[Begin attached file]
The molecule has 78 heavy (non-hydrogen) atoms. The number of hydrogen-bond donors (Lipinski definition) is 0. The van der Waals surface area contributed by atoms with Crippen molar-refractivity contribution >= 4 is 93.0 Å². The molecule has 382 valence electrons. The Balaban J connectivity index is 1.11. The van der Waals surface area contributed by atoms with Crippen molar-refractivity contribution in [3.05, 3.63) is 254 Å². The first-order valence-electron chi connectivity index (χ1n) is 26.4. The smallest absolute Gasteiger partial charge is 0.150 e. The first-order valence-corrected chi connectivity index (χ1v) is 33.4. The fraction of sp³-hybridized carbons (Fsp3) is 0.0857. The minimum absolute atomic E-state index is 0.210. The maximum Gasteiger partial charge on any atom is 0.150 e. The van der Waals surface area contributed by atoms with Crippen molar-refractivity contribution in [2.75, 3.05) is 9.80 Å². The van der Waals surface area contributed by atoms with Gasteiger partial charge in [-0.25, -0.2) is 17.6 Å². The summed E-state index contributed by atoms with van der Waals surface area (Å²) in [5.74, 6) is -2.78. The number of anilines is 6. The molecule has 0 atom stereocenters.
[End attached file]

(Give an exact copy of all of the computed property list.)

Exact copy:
The molecule has 78 heavy (non-hydrogen) atoms. The number of hydrogen-bond donors (Lipinski definition) is 0. The van der Waals surface area contributed by atoms with Crippen molar-refractivity contribution >= 4 is 93.0 Å². The molecule has 382 valence electrons. The Balaban J connectivity index is 1.11. The van der Waals surface area contributed by atoms with Crippen molar-refractivity contribution in [3.05, 3.63) is 254 Å². The first-order valence-electron chi connectivity index (χ1n) is 26.4. The smallest absolute Gasteiger partial charge is 0.150 e. The first-order valence-corrected chi connectivity index (χ1v) is 33.4. The fraction of sp³-hybridized carbons (Fsp3) is 0.0857. The minimum absolute atomic E-state index is 0.210. The maximum Gasteiger partial charge on any atom is 0.150 e. The van der Waals surface area contributed by atoms with Crippen molar-refractivity contribution in [2.75, 3.05) is 9.80 Å². The van der Waals surface area contributed by atoms with Gasteiger partial charge in [-0.25, -0.2) is 17.6 Å². The summed E-state index contributed by atoms with van der Waals surface area (Å²) in [5.74, 6) is -2.78. The number of anilines is 6. The molecule has 0 atom stereocenters.